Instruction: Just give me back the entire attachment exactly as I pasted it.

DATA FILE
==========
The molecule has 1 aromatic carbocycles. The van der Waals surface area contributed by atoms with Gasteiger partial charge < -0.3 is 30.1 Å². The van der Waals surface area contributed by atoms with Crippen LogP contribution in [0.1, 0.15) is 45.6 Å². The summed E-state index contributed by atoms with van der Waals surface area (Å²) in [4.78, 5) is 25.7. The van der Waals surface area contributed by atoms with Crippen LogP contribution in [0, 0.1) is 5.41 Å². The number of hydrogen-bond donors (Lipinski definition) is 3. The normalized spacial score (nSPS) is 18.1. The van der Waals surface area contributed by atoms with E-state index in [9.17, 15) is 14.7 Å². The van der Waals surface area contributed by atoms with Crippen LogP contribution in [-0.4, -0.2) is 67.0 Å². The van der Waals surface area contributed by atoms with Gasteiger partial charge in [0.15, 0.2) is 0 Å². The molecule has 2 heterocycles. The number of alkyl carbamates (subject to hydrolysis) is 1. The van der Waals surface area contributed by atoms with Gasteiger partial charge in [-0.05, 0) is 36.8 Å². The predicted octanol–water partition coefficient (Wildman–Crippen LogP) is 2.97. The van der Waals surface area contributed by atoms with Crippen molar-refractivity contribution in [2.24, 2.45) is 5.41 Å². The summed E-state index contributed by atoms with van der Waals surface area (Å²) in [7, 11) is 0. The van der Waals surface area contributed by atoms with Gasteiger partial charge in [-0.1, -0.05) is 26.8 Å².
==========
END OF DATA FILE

The molecule has 1 aromatic carbocycles. The van der Waals surface area contributed by atoms with Gasteiger partial charge < -0.3 is 30.1 Å². The van der Waals surface area contributed by atoms with Crippen LogP contribution in [0.1, 0.15) is 45.6 Å². The summed E-state index contributed by atoms with van der Waals surface area (Å²) in [4.78, 5) is 25.7. The van der Waals surface area contributed by atoms with Crippen LogP contribution in [0, 0.1) is 5.41 Å². The number of hydrogen-bond donors (Lipinski definition) is 3. The normalized spacial score (nSPS) is 18.1. The van der Waals surface area contributed by atoms with E-state index in [9.17, 15) is 14.7 Å². The van der Waals surface area contributed by atoms with Crippen LogP contribution in [-0.4, -0.2) is 67.0 Å². The van der Waals surface area contributed by atoms with Gasteiger partial charge in [0.15, 0.2) is 0 Å². The molecule has 2 heterocycles. The number of alkyl carbamates (subject to hydrolysis) is 1. The van der Waals surface area contributed by atoms with Gasteiger partial charge in [-0.05, 0) is 36.8 Å². The predicted octanol–water partition coefficient (Wildman–Crippen LogP) is 2.97. The van der Waals surface area contributed by atoms with Crippen molar-refractivity contribution in [2.24, 2.45) is 5.41 Å². The summed E-state index contributed by atoms with van der Waals surface area (Å²) in [7, 11) is 0. The van der Waals surface area contributed by atoms with Gasteiger partial charge in [-0.1, -0.05) is 26.8 Å².